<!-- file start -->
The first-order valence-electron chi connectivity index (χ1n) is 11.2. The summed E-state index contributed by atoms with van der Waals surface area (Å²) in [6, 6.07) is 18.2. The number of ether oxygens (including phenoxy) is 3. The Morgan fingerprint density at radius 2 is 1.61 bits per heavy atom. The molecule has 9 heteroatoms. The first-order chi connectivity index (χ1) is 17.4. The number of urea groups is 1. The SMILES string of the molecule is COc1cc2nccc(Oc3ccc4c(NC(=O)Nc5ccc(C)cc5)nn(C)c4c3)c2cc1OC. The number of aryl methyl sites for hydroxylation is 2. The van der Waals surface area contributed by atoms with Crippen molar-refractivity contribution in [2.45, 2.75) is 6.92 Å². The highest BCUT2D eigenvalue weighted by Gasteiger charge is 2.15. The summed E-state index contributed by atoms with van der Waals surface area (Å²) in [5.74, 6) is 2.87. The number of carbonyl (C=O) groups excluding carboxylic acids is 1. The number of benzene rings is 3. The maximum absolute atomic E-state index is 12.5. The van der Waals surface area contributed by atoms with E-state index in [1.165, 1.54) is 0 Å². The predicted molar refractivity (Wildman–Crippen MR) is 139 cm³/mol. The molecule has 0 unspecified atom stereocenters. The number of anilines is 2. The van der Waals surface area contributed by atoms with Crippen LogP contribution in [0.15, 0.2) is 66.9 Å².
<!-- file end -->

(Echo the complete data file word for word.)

The first-order valence-electron chi connectivity index (χ1n) is 11.2. The summed E-state index contributed by atoms with van der Waals surface area (Å²) in [6, 6.07) is 18.2. The number of ether oxygens (including phenoxy) is 3. The Morgan fingerprint density at radius 2 is 1.61 bits per heavy atom. The molecule has 9 heteroatoms. The first-order chi connectivity index (χ1) is 17.4. The number of urea groups is 1. The SMILES string of the molecule is COc1cc2nccc(Oc3ccc4c(NC(=O)Nc5ccc(C)cc5)nn(C)c4c3)c2cc1OC. The number of aryl methyl sites for hydroxylation is 2. The van der Waals surface area contributed by atoms with Crippen molar-refractivity contribution in [2.45, 2.75) is 6.92 Å². The highest BCUT2D eigenvalue weighted by Gasteiger charge is 2.15. The summed E-state index contributed by atoms with van der Waals surface area (Å²) in [5.74, 6) is 2.87. The number of carbonyl (C=O) groups excluding carboxylic acids is 1. The number of benzene rings is 3. The maximum absolute atomic E-state index is 12.5. The van der Waals surface area contributed by atoms with E-state index in [1.165, 1.54) is 0 Å². The predicted molar refractivity (Wildman–Crippen MR) is 139 cm³/mol. The molecule has 0 unspecified atom stereocenters. The number of anilines is 2. The van der Waals surface area contributed by atoms with Crippen LogP contribution in [0.15, 0.2) is 66.9 Å².